During the Great Recession, Bob Thibodeaux — now a Chief Information Security Officer (CISO) at DefenseStorm — was laid off. While being unemployed in Seattle with thousands of other IT professionals was challenging, being laid off in 2009 changed his life forever, as it led him to find his passion for cybersecurity. “I decided to switch to cybersecurity and started my work to gain the Certified Information Systems Security Professional (CISSP),” he explains.

Another experience that put him on the path to a security career? His love for James Bond, military espionage and the greater good. “As a kid growing up in the 1960s, I loved the James Bond movies, watched the series, and read all the books.” In his own way, Thibodeaux is a version of James Bond, protecting businesses from threat actors — nation-states, cybercriminals or hacktivists — while working to increase business resilience.

His love for espionage and a higher purpose led him to the United State Air Force (USAF) in 1972. While he served as an aircraft mechanic, everybody knew Thibodeaux was a computer geek. “I performed help desk duties, email server administration, server administration and mainframe terminal support, and I loved it so much,” he explains. “I thought, ‘This is my vocation.’”

When he left the USAF in 1994, his goal was to transition from aviation management to information technology (IT). While the transition from military service to IT was not difficult, it was definitely a risk. “Making a career change and moving a family of five from Ramstein, Germany to Seattle was a challenge,” he says. He landed his first job as a contractor for Providence Seattle Medical Center and was hired full-time within three months.

Since then, Thibodeaux has worked as an individual contributor, manager and director in every area of IT operations — help desk, systems administration, network administration, network management, network engineering, storage and backup engineering, and Windows Server back office.

Having held positions in the military and private sectors has equipped him with critical life skills.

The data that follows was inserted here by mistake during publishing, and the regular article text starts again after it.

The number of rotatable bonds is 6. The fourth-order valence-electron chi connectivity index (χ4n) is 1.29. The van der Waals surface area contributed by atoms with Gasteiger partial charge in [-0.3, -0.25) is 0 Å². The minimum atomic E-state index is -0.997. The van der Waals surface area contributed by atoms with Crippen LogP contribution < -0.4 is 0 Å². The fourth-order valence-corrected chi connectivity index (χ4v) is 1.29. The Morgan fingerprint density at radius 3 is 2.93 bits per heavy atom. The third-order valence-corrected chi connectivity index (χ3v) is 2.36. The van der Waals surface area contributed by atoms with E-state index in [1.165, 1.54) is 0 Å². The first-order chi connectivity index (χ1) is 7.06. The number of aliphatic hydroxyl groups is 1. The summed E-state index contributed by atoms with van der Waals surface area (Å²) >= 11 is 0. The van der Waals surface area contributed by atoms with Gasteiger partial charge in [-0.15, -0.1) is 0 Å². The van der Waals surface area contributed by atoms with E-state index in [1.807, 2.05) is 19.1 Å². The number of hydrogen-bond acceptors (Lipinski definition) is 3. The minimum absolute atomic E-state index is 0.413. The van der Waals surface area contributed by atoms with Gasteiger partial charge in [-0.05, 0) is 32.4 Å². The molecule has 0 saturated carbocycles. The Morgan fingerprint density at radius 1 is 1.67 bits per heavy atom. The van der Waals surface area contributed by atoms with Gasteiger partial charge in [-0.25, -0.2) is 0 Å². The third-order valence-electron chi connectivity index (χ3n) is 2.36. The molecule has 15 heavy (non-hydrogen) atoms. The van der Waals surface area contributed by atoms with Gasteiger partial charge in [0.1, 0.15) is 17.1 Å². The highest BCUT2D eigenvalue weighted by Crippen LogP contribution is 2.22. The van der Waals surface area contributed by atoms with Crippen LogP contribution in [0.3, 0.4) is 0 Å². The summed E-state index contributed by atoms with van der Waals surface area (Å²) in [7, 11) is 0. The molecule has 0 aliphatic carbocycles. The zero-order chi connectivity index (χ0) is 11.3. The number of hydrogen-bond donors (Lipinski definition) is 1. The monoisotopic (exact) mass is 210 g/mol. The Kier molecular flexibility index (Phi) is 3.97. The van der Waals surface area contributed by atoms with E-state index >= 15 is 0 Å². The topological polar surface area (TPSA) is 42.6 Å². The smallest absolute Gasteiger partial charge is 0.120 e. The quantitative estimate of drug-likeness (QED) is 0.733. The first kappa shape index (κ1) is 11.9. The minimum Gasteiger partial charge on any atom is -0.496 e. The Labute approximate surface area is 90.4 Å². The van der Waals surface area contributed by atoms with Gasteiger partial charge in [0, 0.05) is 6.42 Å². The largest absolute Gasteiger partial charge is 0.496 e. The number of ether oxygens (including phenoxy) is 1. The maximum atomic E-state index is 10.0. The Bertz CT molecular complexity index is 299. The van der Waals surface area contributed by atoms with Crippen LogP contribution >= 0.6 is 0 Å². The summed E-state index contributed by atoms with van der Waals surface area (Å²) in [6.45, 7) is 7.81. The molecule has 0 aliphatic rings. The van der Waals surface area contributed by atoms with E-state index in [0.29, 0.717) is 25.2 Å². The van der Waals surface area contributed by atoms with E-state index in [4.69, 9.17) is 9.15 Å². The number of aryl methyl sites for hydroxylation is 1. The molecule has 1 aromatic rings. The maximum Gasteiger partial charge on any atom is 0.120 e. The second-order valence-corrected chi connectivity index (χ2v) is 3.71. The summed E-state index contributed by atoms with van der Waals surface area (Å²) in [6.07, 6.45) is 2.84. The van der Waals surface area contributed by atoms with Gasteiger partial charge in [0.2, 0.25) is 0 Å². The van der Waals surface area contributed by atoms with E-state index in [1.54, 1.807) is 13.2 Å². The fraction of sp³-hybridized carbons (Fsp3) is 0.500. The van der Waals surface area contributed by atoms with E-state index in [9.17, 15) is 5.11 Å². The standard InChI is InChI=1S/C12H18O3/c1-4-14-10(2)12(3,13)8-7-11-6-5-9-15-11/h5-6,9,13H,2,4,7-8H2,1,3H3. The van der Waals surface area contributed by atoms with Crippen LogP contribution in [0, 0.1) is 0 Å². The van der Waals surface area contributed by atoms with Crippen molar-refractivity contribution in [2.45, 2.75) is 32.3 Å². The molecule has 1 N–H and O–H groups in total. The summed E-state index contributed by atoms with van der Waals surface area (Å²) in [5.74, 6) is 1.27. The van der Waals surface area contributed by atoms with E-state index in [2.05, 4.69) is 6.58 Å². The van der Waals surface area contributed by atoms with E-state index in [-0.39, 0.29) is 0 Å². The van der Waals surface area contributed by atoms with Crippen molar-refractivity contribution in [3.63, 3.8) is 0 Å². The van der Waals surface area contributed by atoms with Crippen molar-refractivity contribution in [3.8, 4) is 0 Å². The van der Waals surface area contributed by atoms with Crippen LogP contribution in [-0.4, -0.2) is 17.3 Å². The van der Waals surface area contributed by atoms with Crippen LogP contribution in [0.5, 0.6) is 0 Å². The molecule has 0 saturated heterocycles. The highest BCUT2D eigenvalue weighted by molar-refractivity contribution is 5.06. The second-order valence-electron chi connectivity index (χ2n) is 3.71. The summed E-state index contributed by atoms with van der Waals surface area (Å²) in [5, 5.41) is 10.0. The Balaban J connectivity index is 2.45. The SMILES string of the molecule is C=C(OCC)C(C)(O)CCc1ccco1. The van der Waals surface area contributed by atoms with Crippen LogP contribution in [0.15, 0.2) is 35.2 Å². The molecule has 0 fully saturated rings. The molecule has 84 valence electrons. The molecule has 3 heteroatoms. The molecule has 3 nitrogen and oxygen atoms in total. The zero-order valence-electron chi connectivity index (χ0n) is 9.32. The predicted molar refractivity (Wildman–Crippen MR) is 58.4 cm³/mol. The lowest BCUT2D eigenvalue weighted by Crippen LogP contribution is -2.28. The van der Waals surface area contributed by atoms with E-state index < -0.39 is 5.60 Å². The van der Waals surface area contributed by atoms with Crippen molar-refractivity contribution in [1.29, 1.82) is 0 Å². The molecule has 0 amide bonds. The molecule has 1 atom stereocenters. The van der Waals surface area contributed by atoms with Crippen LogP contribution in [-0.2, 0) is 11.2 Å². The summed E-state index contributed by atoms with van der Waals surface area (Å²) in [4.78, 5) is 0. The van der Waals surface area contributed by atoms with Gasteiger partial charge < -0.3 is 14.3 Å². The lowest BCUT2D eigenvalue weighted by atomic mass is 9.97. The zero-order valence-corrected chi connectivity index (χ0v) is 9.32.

At The Seattle Times, Thibodeaux says a chief information officer taught him that business acumen was critical to adding value as an IT/cybersecurity leader. “Knowing your business, understanding the laws and regulations associated with the business is critical,” Thibodeaux says. “It will help you translate your value into what the business is doing, as well as reframe cybersecurity into a business enabler to support agility, innovation and growth.”

He sees himself as a business enabler, and not a policy enforcer. “While there certainly should be rules and procedures, you need to find a balance between security and innovation. Innovation requires being open to taking risks,” he says. Security should enable innovation while still protecting data, assets and systems and ensuring compliance with regulations.

Another critical life skill to have as a security leader is learning not to panic, he says. “In the security business, we deal with the risk of failure. You have to be thick-skinned and really resilient because bad things are bound to happen,” Thibodeaux explains. “Being even-keeled, taking a deep breath and solving problems will take you far as a security leader.” All these critical life skills have served him well in his leadership journey, as well as in establishing and managing security programs and departments.

Since joining DefenseStorm in 2015, Thibodeaux has designed, authored and established an information security management system based on ISO 27000 series standards to meet compliance requirements in under 45 days; led the team effort to achieve Security Operations Center (SOC) 2 Type 1 attestation for a DefenseStorm offering; developed risk treatment plans for users and provided reports with a scorecard and risk treatment options to improve security posture; established a SOC to provide incident response and other managed services; and developed and implemented vulnerability and risk assessments that include physical security, security/culture awareness, and network and system security testing.

When asked what’s next for him in his work, Thibodeaux says he is looking forward to retirement in the next year and moving toward consulting and volunteer work with local high schools and colleges to train and mentor the next generation. “I am looking forward to traveling, fishing and learning a new passion,” he says.

While Thibodeaux is looking forward to retirement, it’s been his greatest joy to create a program at DefenseStorm based on trust and empathy and build a team that is passionate and dedicated to the mission of protecting businesses and people. “I am proud of the fact that I consider myself an ordinary guy and a nice one too,” Thibodeaux says. “To me, kindness, compassion, empathy and a dedication to the greater good are critical life skills.”